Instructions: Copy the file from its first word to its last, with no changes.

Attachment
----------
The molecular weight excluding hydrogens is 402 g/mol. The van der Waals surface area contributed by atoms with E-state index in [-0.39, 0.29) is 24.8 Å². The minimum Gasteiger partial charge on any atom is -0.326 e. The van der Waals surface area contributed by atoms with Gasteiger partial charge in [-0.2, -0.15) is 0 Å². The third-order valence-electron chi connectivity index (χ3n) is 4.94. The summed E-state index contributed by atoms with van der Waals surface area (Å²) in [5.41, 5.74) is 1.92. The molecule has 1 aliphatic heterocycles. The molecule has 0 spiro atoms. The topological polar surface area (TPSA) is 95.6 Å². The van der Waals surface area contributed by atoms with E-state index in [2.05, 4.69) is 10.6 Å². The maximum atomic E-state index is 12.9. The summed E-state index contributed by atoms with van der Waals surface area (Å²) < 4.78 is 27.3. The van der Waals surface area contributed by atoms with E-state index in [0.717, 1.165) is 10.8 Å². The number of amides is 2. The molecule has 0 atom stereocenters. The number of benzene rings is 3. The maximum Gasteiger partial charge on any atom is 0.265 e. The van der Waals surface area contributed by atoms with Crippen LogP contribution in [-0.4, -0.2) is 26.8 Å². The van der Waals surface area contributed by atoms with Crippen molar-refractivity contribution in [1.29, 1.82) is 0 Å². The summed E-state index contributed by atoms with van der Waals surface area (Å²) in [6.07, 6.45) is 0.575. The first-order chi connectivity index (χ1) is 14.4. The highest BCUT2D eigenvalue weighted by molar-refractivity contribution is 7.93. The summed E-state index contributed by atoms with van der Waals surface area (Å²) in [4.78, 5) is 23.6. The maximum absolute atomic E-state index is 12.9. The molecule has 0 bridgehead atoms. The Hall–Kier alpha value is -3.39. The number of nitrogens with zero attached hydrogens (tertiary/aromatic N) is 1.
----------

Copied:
The molecular weight excluding hydrogens is 402 g/mol. The van der Waals surface area contributed by atoms with E-state index in [-0.39, 0.29) is 24.8 Å². The minimum Gasteiger partial charge on any atom is -0.326 e. The van der Waals surface area contributed by atoms with Gasteiger partial charge in [-0.2, -0.15) is 0 Å². The third-order valence-electron chi connectivity index (χ3n) is 4.94. The summed E-state index contributed by atoms with van der Waals surface area (Å²) in [5.41, 5.74) is 1.92. The molecule has 1 aliphatic heterocycles. The molecule has 0 spiro atoms. The topological polar surface area (TPSA) is 95.6 Å². The van der Waals surface area contributed by atoms with E-state index in [2.05, 4.69) is 10.6 Å². The maximum atomic E-state index is 12.9. The summed E-state index contributed by atoms with van der Waals surface area (Å²) < 4.78 is 27.3. The van der Waals surface area contributed by atoms with E-state index in [0.717, 1.165) is 10.8 Å². The number of amides is 2. The molecule has 0 atom stereocenters. The number of benzene rings is 3. The maximum Gasteiger partial charge on any atom is 0.265 e. The van der Waals surface area contributed by atoms with Crippen LogP contribution in [-0.4, -0.2) is 26.8 Å². The van der Waals surface area contributed by atoms with Crippen molar-refractivity contribution in [1.29, 1.82) is 0 Å². The summed E-state index contributed by atoms with van der Waals surface area (Å²) in [6.07, 6.45) is 0.575. The first-order chi connectivity index (χ1) is 14.4. The highest BCUT2D eigenvalue weighted by molar-refractivity contribution is 7.93. The summed E-state index contributed by atoms with van der Waals surface area (Å²) in [4.78, 5) is 23.6. The maximum absolute atomic E-state index is 12.9. The molecule has 0 bridgehead atoms. The Hall–Kier alpha value is -3.39. The number of nitrogens with zero attached hydrogens (tertiary/aromatic N) is 1.